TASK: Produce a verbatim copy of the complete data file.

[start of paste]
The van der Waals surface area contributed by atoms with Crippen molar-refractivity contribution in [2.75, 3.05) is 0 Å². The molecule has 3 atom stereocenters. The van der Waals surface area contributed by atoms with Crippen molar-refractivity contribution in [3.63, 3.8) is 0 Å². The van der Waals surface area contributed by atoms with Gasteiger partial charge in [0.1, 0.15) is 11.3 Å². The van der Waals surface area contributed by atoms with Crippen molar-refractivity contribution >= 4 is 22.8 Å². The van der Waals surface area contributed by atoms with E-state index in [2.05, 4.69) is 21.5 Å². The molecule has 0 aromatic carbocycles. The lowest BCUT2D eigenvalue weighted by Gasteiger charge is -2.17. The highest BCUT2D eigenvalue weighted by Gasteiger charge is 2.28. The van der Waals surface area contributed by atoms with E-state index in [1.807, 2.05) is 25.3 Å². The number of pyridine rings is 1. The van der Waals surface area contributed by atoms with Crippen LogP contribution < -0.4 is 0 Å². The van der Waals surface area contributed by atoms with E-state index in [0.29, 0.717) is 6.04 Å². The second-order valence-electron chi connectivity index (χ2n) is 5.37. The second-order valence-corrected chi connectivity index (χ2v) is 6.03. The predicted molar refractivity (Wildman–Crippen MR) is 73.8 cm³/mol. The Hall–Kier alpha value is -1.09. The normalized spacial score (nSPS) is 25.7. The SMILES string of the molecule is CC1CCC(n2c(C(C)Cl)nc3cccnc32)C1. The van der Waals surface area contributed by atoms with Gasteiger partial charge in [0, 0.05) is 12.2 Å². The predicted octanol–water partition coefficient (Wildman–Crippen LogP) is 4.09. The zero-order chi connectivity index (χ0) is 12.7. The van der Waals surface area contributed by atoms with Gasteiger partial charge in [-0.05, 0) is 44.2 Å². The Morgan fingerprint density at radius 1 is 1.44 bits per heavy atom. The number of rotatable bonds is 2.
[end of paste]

The van der Waals surface area contributed by atoms with Crippen molar-refractivity contribution in [2.75, 3.05) is 0 Å². The molecule has 3 atom stereocenters. The van der Waals surface area contributed by atoms with Crippen molar-refractivity contribution in [3.63, 3.8) is 0 Å². The van der Waals surface area contributed by atoms with Gasteiger partial charge in [0.1, 0.15) is 11.3 Å². The van der Waals surface area contributed by atoms with Crippen molar-refractivity contribution >= 4 is 22.8 Å². The van der Waals surface area contributed by atoms with E-state index in [2.05, 4.69) is 21.5 Å². The molecule has 0 aromatic carbocycles. The lowest BCUT2D eigenvalue weighted by Gasteiger charge is -2.17. The highest BCUT2D eigenvalue weighted by Gasteiger charge is 2.28. The van der Waals surface area contributed by atoms with E-state index in [1.807, 2.05) is 25.3 Å². The number of pyridine rings is 1. The van der Waals surface area contributed by atoms with Crippen LogP contribution < -0.4 is 0 Å². The van der Waals surface area contributed by atoms with E-state index in [0.29, 0.717) is 6.04 Å². The second-order valence-electron chi connectivity index (χ2n) is 5.37. The second-order valence-corrected chi connectivity index (χ2v) is 6.03. The predicted molar refractivity (Wildman–Crippen MR) is 73.8 cm³/mol. The Hall–Kier alpha value is -1.09. The normalized spacial score (nSPS) is 25.7. The SMILES string of the molecule is CC1CCC(n2c(C(C)Cl)nc3cccnc32)C1. The van der Waals surface area contributed by atoms with Gasteiger partial charge in [0, 0.05) is 12.2 Å². The predicted octanol–water partition coefficient (Wildman–Crippen LogP) is 4.09. The zero-order chi connectivity index (χ0) is 12.7. The van der Waals surface area contributed by atoms with Gasteiger partial charge in [-0.05, 0) is 44.2 Å². The Morgan fingerprint density at radius 1 is 1.44 bits per heavy atom. The number of rotatable bonds is 2.